Monday, 31 December 2012

Review of the Year 2012

I begin this review with a very similar disclaimer to last year, which boils down to a lack of notes and poor memory. I can't remember exactly what toys were released this year. As much as I like playing with the things, I don't keep a catalogue of when everything was released. Therefore, a lot of what's in this post will be guesswork. 99% was almost definitely released this year rather than last. The bigger problem is me forgetting some really, really great toys that were released this year but I thought were last.

Tuesday, 11 December 2012

Toyology Review: Furby

 My sister had a Furby, back in the day. I found it to be the second most annoying thing I had ever encountered. My sister, obviously, being the first. I didn't really understand the appeal. Why were they so popular? Why were people so interested in spending (wasting?) their time looking after a lump of plastic and electronics as though it were real? I mean, it's not like it's Data.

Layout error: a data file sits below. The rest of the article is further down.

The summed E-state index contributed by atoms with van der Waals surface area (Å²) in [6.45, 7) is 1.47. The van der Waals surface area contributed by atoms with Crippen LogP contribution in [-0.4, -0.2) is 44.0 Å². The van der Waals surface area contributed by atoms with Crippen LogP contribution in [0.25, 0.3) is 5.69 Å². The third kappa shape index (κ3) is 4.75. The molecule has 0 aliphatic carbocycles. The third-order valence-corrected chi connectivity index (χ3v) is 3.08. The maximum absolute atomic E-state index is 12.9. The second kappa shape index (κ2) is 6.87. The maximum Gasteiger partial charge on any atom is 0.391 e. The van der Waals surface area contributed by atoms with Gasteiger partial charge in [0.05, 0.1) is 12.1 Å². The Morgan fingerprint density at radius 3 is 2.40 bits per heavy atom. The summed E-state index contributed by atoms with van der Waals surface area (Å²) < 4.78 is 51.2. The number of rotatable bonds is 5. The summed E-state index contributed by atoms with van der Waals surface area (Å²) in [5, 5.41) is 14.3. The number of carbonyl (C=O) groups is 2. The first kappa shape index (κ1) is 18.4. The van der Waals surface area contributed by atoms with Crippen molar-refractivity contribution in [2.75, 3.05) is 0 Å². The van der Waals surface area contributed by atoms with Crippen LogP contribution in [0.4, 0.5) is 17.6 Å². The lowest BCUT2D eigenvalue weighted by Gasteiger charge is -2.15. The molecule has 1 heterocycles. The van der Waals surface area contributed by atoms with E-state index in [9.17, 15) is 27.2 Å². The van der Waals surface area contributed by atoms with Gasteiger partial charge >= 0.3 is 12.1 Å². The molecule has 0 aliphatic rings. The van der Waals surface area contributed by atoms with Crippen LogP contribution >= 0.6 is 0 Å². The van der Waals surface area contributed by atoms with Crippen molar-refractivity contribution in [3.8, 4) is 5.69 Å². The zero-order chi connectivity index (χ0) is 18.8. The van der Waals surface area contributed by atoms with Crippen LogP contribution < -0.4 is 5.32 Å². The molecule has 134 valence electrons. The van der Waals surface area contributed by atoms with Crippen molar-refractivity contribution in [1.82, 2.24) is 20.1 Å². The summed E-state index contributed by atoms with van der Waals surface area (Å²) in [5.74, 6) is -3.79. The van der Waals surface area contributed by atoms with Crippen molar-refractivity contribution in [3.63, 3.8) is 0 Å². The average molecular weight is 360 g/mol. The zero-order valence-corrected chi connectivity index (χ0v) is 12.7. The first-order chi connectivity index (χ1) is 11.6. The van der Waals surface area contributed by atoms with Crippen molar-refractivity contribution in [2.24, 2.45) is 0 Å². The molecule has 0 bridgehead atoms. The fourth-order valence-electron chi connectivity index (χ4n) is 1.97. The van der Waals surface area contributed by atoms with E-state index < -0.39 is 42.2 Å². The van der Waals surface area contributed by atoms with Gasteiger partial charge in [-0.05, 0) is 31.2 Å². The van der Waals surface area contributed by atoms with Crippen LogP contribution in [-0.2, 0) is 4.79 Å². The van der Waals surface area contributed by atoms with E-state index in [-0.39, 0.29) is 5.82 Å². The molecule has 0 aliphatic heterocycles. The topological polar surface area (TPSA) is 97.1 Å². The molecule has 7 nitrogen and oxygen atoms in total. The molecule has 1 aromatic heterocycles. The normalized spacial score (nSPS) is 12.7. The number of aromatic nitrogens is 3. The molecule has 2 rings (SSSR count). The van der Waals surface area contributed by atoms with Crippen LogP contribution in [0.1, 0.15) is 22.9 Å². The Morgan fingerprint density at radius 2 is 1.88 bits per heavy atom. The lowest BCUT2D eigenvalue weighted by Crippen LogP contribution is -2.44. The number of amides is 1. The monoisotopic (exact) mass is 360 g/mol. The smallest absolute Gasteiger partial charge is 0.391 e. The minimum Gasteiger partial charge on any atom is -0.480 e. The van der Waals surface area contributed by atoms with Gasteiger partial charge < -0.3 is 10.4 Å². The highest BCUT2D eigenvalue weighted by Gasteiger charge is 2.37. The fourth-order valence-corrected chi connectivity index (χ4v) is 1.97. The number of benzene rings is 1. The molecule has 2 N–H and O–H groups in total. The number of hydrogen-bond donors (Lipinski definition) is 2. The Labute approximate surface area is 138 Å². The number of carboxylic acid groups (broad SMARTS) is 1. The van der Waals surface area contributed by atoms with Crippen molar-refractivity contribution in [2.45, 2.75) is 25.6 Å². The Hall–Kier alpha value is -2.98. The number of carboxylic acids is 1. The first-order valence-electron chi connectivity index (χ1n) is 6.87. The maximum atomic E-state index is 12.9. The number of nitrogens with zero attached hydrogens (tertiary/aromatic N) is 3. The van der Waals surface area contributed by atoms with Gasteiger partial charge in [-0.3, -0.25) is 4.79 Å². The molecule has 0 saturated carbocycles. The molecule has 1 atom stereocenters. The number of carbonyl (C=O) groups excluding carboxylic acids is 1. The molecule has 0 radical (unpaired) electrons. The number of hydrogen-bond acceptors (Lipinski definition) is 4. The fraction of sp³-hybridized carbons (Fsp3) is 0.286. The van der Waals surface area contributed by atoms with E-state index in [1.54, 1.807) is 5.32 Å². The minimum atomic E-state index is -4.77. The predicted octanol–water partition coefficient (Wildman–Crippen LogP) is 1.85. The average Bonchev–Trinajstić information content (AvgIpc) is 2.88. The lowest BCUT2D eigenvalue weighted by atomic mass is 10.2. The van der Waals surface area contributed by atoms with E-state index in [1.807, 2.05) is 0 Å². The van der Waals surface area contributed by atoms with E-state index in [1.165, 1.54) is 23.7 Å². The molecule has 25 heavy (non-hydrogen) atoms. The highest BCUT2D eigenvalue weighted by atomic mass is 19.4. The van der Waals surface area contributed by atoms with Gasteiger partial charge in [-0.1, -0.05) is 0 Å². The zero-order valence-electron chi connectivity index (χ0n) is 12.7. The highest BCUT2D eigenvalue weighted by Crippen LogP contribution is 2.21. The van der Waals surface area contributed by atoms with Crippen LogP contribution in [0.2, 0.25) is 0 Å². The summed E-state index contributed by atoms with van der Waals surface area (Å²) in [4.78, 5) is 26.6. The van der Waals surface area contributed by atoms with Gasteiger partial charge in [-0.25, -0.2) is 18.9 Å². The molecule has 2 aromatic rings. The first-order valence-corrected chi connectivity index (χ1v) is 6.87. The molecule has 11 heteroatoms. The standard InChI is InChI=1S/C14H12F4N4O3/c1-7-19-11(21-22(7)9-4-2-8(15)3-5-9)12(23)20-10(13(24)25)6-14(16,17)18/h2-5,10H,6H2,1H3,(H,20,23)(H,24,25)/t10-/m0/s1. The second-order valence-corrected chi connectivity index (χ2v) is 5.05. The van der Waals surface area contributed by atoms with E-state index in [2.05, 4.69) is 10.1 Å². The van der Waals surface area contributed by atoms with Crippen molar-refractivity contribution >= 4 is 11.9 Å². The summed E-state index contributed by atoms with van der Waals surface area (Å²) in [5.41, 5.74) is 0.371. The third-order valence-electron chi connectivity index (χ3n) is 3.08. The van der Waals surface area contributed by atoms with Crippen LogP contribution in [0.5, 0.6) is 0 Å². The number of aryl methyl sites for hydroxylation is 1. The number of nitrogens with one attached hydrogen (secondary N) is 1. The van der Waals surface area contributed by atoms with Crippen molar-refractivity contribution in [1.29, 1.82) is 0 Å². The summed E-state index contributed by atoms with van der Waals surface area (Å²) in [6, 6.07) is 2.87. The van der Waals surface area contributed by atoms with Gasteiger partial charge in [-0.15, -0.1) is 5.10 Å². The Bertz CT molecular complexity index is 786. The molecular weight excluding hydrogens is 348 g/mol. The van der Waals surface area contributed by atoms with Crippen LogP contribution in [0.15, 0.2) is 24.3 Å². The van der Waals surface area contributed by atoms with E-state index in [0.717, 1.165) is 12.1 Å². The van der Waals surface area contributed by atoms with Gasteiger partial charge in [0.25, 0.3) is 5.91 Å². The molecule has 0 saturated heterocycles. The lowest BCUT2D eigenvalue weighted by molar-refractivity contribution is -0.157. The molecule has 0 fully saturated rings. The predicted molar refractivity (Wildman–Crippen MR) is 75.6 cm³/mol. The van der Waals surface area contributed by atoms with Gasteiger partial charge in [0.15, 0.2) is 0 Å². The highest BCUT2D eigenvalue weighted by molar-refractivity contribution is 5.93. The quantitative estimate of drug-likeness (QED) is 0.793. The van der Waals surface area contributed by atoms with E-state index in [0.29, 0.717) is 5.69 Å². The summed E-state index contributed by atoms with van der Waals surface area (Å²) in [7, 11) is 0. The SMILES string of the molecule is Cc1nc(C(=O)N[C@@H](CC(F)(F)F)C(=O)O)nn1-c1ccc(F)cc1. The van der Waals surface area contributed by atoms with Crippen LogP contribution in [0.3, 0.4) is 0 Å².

And now, like the bad penny, they're back. Yay.

(It doesn't really come across in written form, but that 'yay' was sarcastic)

Furby's have advanced quite a lot since they last put in an appearance. I'd say they'd evolved, but I don't want to fall into the 'thinking they're alive' category. They certainly do a lot more now and they include a whole bunch of extra gizmos - including an app (sorry, Android users, its just for Apple peeps at the moment).

The eyes, once lumps of plastic with eyelids which simply opened and closed, are now little LCD screens and thus are capable of displaying a variety of expressions. This makes a huge difference to feeling as though what you're doing is actually making a difference to this...thing. Furby responds to noises and takes a liking to particular sorts of music. It's hard to demonstrate in the video - unless I filmed the little guy over several weeks - but its personality changes depending on how you play with it. Frequent tail-pulling isn't going to result in a pleasant Furby, for example.